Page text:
Best Whole Room Space Heaters

Many space heaters are advertised as “whole room heaters” – but exactly how big is a whole room? One possible answer can be found in the Vornado heater manual which describes a whole room, relative to the heater’s capacity, as 16′ x 16′ with an 8′ ceiling. These dimensions work out to 256 sq. ft. and 2048 cu. ft. respectively – easily the size of most family rooms, kitchens, or living/dining spaces.

Over the last year a major shift in space heater technology has re-shaped consumers’ taste in whole room space heaters. Among the winners are those that employ ceramic or quartz infrared heating elements.

Among whole room heater manufacturers, Lasko holds the number two spot for bestselling heaters with its model 755320 tower heater with digital display ($45). (Number one is Lasko’s 754200 compact heater $20).

Ceramic heaters have gained wide spread popularity for a number of good reasons. One is reliability. Speaking from personal experience, our Lasko 5141, no longer available, refuses to give up the ghost after 6 or 7 birthdays – or approximately 52.4 space heater years.

A few more reasons behind the popularity of ceramics for heating are quick heat-up and safe operation. Ceramic heaters are also relatively quiet and produce an even heat which is often described as “soft.”

Radiator Space Heaters
A radiator will always be a radiator so there isn’t much you can do with it. Despite the lack of any game changing technology, the radiator type heater remains one of the safest. Among radiator heater makers, Delonghi dominates the market with its model D0715T Safe Heat Oil-Filled Radiator ($55).

Micathermic Heaters
Micathermic heaters are basically radiator heaters enclosed by mica panels for enhanced heat distribution. Since they depend on convection for heat distribution they are fan-less and noise-free. Designed for versatility, they can be mounted on casters or hung on a wall, and are said to be a good bathroom heater – which I don’t recommend for any portable electric heater.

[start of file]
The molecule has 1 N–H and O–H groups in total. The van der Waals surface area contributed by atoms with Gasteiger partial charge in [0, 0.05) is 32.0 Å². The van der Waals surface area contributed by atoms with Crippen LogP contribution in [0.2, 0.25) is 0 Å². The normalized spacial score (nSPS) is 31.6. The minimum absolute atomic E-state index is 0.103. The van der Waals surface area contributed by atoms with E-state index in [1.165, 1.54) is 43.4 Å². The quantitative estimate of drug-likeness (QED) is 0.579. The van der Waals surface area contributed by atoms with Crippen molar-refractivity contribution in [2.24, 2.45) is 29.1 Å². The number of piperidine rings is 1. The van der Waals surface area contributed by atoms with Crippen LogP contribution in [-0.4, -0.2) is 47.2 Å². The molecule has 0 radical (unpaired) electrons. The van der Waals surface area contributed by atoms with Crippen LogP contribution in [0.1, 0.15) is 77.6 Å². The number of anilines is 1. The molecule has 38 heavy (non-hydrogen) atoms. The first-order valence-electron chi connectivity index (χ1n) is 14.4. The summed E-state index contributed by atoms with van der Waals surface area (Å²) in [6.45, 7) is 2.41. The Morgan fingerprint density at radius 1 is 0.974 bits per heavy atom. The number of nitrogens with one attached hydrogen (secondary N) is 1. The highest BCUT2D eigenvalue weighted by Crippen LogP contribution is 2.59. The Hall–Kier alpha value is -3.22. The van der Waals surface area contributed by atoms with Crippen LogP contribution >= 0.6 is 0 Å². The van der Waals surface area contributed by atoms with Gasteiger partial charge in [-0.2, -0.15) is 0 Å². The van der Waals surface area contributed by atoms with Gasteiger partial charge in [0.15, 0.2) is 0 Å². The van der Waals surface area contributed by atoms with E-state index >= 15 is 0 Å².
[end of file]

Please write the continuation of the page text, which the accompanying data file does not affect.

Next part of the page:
Once all the rage, micathermic heaters have all but fallen by the wayside. Maybe it had something to do with a customer complaining about sparks shooting from his DeLonghi HHP1500 Mica Panel Radiator. So it’s interesting to note that the Kenwood HHP 1500, also made by Delonghi and strongly resembling the original, is one of Consumer Reports’ highest rated heaters.

However, all is not lost. The Bionaire BH3950-U micathermic heater ($85) rates 4 out of 5 stars from its users for silent operation, portability, and whole room, non-drying heat.

Convection Heaters With Fans
Fan-forced convection heat is the M.O. of most whole room space heaters. The top rated heater makers in this category are Lasko and Delonghi, mentioned previously, along with Holmes, Honeywell, and Vornado.

New from Vornado this heating season is the PVH, or Panel Vortex Heater ($60). This heater is a departure both in price and design from Vornado’s most popular heater, the round cornered EH1-0034-06 AVH2 Vortex Full-Room Electric Heater ($97). The new, easy to operate flat panel design houses the same technology used in their more expensive models.

The secret to harnessing Vornado’s vortex of heat is to locate the heater at one end of the room with a clear path to the opposite wall. When the air hits the opposing wall it splits and is deflected back around the perimeter of the room to heat every square inch of space.

From Holmes, sold under the Patton brand name, is the new PQH307-UM Tower Quartz Heater with Adjustable Thermostat ($45). This fan equipped unit is on the smaller end (150 sq. ft.) of whole room heaters and offers two heat settings corresponding to the number of quartz tubes turned on.

This year Honeywell has the distinction of a recommendation from Consumer Reports for its model HZ-817 Electric Convection Heater ($70). The 30″ long, baseboard type heater has no fan and relies solely on convection for heat distribution.

Unfortunately, this heater is a victim of its own success and is either unavailable, back ordered, or sold at highly inflated prices resulting from scarce supply. Kaz USA Inc., the manufacturer of Honeywell, is aware of the problem and suggests the HZ-617 Whole Room 2-in-1 Heater ($70) as an alternative. The main difference is the addition of a fan to the HZ-617 which can be turned on or off at your pleasure.

Without a doubt, the biggest shift in consumer preferences for electric space heaters has been to furniture style quartz infrared heaters. The introduction of EdenPure a few years ago was followed by an onslaught of competing makes and models.

Infrared Quartz Heaters
The newest of these is the Dr Heater infrared heater. Dr Heater features a dual quartz/ceramic heating system, gets food reviews, and costs $150 – $200 less than its competitors.

Finding the best whole room space heater is easy once you know the size of the space you want to heat, how fast you want it heated (heaters w/fans are 3x faster), and your budget.

Do It Yourself-Tankless Water Heater Installation With Recirculating Pump